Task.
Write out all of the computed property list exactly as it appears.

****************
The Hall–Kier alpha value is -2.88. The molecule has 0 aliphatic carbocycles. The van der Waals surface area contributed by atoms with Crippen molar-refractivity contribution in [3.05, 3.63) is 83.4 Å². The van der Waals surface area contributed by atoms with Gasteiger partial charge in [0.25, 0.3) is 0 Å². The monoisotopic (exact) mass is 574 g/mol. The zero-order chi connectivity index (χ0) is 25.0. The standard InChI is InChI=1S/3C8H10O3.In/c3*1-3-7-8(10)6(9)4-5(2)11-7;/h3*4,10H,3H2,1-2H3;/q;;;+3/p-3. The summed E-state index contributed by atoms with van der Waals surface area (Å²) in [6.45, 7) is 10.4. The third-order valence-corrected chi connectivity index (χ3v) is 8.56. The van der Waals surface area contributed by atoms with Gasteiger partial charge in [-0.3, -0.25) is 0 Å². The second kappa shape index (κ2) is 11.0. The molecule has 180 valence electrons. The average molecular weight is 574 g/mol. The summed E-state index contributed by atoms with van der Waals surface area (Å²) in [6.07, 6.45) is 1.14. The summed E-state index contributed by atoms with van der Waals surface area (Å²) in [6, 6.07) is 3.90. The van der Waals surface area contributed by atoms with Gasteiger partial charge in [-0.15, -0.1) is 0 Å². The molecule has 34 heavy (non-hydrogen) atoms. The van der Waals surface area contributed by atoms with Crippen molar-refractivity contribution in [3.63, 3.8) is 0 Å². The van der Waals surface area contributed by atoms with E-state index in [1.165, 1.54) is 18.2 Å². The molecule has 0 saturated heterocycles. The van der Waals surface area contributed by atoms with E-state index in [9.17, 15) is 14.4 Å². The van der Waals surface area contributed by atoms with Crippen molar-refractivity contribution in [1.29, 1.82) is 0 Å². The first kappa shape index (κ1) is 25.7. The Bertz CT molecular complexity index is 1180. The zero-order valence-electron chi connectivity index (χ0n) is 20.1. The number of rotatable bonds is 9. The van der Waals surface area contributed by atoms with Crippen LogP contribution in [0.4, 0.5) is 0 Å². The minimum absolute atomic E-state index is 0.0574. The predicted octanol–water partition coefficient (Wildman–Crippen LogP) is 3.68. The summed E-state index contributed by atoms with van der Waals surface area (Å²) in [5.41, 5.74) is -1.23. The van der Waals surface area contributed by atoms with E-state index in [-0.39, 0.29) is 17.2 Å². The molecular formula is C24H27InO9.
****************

The Hall–Kier alpha value is -2.88. The molecule has 0 aliphatic carbocycles. The van der Waals surface area contributed by atoms with Crippen molar-refractivity contribution in [3.05, 3.63) is 83.4 Å². The van der Waals surface area contributed by atoms with Gasteiger partial charge in [0.25, 0.3) is 0 Å². The monoisotopic (exact) mass is 574 g/mol. The zero-order chi connectivity index (χ0) is 25.0. The standard InChI is InChI=1S/3C8H10O3.In/c3*1-3-7-8(10)6(9)4-5(2)11-7;/h3*4,10H,3H2,1-2H3;/q;;;+3/p-3. The summed E-state index contributed by atoms with van der Waals surface area (Å²) in [6.45, 7) is 10.4. The third-order valence-corrected chi connectivity index (χ3v) is 8.56. The van der Waals surface area contributed by atoms with Gasteiger partial charge in [-0.3, -0.25) is 0 Å². The second kappa shape index (κ2) is 11.0. The molecule has 180 valence electrons. The average molecular weight is 574 g/mol. The summed E-state index contributed by atoms with van der Waals surface area (Å²) in [6.07, 6.45) is 1.14. The summed E-state index contributed by atoms with van der Waals surface area (Å²) in [6, 6.07) is 3.90. The van der Waals surface area contributed by atoms with Gasteiger partial charge in [-0.15, -0.1) is 0 Å². The molecule has 34 heavy (non-hydrogen) atoms. The van der Waals surface area contributed by atoms with Crippen molar-refractivity contribution in [3.63, 3.8) is 0 Å². The van der Waals surface area contributed by atoms with E-state index in [1.165, 1.54) is 18.2 Å². The molecule has 0 saturated heterocycles. The van der Waals surface area contributed by atoms with E-state index in [9.17, 15) is 14.4 Å². The van der Waals surface area contributed by atoms with Crippen molar-refractivity contribution in [1.29, 1.82) is 0 Å². The first kappa shape index (κ1) is 25.7. The Bertz CT molecular complexity index is 1180. The zero-order valence-electron chi connectivity index (χ0n) is 20.1. The number of rotatable bonds is 9. The van der Waals surface area contributed by atoms with Crippen LogP contribution in [0.4, 0.5) is 0 Å². The minimum absolute atomic E-state index is 0.0574. The predicted octanol–water partition coefficient (Wildman–Crippen LogP) is 3.68. The summed E-state index contributed by atoms with van der Waals surface area (Å²) in [5.41, 5.74) is -1.23. The van der Waals surface area contributed by atoms with E-state index in [-0.39, 0.29) is 17.2 Å². The molecular formula is C24H27InO9.